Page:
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Pressure by pension funds, endowments and other large investors for corporate action on climate change is expected to become even more prevalent this proxy season.
“We can assume we’re not going to see government leadership on climate change” under the next administration, Edward Kamonjoh, former head of U.S. strategic research and analysis at Institutional Shareholder Services Inc., told Bloomberg BNA.
Given President-elect Donald Trump’s skepticism of established climate science, it will be up to shareholders to push companies such as Chevron Corp. and Exxon Mobil Corp. to assess and address business risks from climate change, he said.
Last proxy season, there were about 175 climate-related shareholder resolutions, according to a tally by the sustainability advocacy group Ceres. This season, the total could climb even higher.
If investors aren’t satisfied with companies’ response to the resolutions and engagement, Kamonjoh said their boards could later be targeted with a director-nomination mechanism called proxy access. Proxy access typically allows a group of up to 20 investors who have collectively held at least 3 percent of outstanding stock for at least three years to nominate a portion of the board.
After decades of corporate resistance to the idea, more than a third of S&P 500 companies have adopted proxy access provisions over the past two years, according to a tally by Ernst & Young LLP. So far, a shareholder has tried only once to nominate a board candidate via proxy access. Gamco Asset Management Inc. withdrew its nominee after its eligibility to use the process was challenged by National Fuel Gas Co.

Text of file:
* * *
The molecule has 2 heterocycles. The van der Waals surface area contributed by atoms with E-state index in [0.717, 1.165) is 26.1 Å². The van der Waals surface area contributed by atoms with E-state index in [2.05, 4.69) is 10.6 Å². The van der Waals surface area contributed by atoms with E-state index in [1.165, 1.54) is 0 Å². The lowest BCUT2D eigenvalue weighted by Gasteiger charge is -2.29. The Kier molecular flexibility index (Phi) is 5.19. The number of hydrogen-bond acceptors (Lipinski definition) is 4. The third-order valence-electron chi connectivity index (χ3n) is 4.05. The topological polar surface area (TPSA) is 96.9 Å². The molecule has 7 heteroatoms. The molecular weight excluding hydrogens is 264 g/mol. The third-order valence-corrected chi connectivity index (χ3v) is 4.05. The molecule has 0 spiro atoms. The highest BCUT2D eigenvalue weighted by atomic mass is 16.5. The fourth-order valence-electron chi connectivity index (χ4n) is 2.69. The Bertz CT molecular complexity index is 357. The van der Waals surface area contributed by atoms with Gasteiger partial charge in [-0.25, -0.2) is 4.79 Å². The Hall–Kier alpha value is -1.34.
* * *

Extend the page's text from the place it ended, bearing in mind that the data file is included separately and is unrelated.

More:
“Most investors view proxy access as a last resort, if all engagement fails,” Jamie Smith, of EY’s Center for Board Matters, said.
In the past, shareholders have tried using resolutions to add an environmental expert to the boards of oil and gas companies, mining companies and electric utilities. Among the top 25 investor-owned utilities in the U.S. by revenue, only three have a board member with discernible climate change expertise, based on an April analysis of board biographies by the Sustainable Investments Institute. Additional research is planned for release in January.
“Board accountability is the key to corporate transformation and proxy access is expected to help lessen the inertia by firms, especially in the energy sector, to account for climate change,” said Kamonjoh. He was recently named executive director of a resource and action center called the 50/50 Climate Project that is working with 50 large investors that collectively manage $13 trillion in assets to improve the “climate competency” of boards at 50 carbon-intensive companies.
Getting the right to nominate their own directors on the corporate ballot was one of the 50/50 Climate Project’s first priorities when it formed in the fall of 2014. New York City’s pension funds led the push, filing 75 shareholder resolutions for proxy access at once. Among the companies targeted were those considered by the city’s comptroller to be vulnerable to long-term business risks from climate change, including Chevron and Exxon Mobil.
The 50/50 project is now readying a bench of potential board candidates who are independent and understand climate science.
Proxy access “puts owners into a much more powerful position,” said Anne Simpson, investment director of sustainability at the $300-billion California Public Employees’ Retirement System. CalPERS, another one of the investors involved in the project, recently updated its governance principles to include an expectation for climate expertise on the boards of companies in its stock portfolio.
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